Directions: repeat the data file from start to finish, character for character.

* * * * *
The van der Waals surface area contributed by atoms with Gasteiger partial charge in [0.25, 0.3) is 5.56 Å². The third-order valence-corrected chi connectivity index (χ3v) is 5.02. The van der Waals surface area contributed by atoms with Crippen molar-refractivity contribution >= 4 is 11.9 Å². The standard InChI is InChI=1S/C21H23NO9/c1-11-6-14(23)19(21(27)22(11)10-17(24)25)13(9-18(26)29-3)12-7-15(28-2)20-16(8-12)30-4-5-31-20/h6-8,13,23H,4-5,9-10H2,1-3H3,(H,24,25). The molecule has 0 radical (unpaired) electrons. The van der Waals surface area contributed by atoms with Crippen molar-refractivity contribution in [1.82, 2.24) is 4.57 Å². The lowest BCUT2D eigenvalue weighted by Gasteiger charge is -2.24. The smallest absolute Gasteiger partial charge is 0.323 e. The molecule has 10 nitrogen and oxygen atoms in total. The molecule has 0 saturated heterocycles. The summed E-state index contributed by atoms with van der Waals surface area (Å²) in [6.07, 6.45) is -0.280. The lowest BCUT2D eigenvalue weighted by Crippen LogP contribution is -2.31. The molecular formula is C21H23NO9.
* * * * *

The van der Waals surface area contributed by atoms with Gasteiger partial charge in [0.25, 0.3) is 5.56 Å². The third-order valence-corrected chi connectivity index (χ3v) is 5.02. The van der Waals surface area contributed by atoms with Crippen molar-refractivity contribution >= 4 is 11.9 Å². The standard InChI is InChI=1S/C21H23NO9/c1-11-6-14(23)19(21(27)22(11)10-17(24)25)13(9-18(26)29-3)12-7-15(28-2)20-16(8-12)30-4-5-31-20/h6-8,13,23H,4-5,9-10H2,1-3H3,(H,24,25). The molecule has 0 radical (unpaired) electrons. The van der Waals surface area contributed by atoms with Crippen molar-refractivity contribution in [1.82, 2.24) is 4.57 Å². The lowest BCUT2D eigenvalue weighted by Gasteiger charge is -2.24. The smallest absolute Gasteiger partial charge is 0.323 e. The molecule has 10 nitrogen and oxygen atoms in total. The molecule has 0 saturated heterocycles. The summed E-state index contributed by atoms with van der Waals surface area (Å²) in [6.07, 6.45) is -0.280. The lowest BCUT2D eigenvalue weighted by Crippen LogP contribution is -2.31. The molecular formula is C21H23NO9.